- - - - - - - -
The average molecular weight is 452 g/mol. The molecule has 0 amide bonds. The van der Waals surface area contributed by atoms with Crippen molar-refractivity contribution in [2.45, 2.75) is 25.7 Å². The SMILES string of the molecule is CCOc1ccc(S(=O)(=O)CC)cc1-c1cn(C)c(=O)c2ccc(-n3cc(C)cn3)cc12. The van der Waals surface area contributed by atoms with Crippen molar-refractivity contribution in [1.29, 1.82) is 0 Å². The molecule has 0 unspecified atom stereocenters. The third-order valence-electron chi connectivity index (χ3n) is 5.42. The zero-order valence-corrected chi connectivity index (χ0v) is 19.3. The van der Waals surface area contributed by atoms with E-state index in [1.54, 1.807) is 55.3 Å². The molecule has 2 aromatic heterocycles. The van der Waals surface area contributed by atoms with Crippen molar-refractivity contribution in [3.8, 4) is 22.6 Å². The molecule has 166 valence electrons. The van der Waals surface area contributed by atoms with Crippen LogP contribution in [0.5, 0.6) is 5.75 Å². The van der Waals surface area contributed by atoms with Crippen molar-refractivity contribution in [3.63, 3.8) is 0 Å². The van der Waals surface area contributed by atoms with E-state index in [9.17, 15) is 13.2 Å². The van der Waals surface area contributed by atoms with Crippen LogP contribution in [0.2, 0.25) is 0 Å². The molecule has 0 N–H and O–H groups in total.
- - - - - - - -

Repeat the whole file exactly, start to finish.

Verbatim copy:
The average molecular weight is 452 g/mol. The molecule has 0 amide bonds. The van der Waals surface area contributed by atoms with Crippen molar-refractivity contribution in [2.45, 2.75) is 25.7 Å². The SMILES string of the molecule is CCOc1ccc(S(=O)(=O)CC)cc1-c1cn(C)c(=O)c2ccc(-n3cc(C)cn3)cc12. The van der Waals surface area contributed by atoms with Crippen molar-refractivity contribution in [1.29, 1.82) is 0 Å². The molecule has 0 unspecified atom stereocenters. The third-order valence-electron chi connectivity index (χ3n) is 5.42. The zero-order valence-corrected chi connectivity index (χ0v) is 19.3. The van der Waals surface area contributed by atoms with E-state index in [1.54, 1.807) is 55.3 Å². The molecule has 2 aromatic heterocycles. The van der Waals surface area contributed by atoms with Crippen molar-refractivity contribution in [3.8, 4) is 22.6 Å². The molecule has 166 valence electrons. The van der Waals surface area contributed by atoms with Crippen LogP contribution in [0.5, 0.6) is 5.75 Å². The van der Waals surface area contributed by atoms with Crippen molar-refractivity contribution in [3.63, 3.8) is 0 Å². The van der Waals surface area contributed by atoms with E-state index in [9.17, 15) is 13.2 Å². The van der Waals surface area contributed by atoms with Crippen LogP contribution in [0.2, 0.25) is 0 Å². The molecule has 0 N–H and O–H groups in total.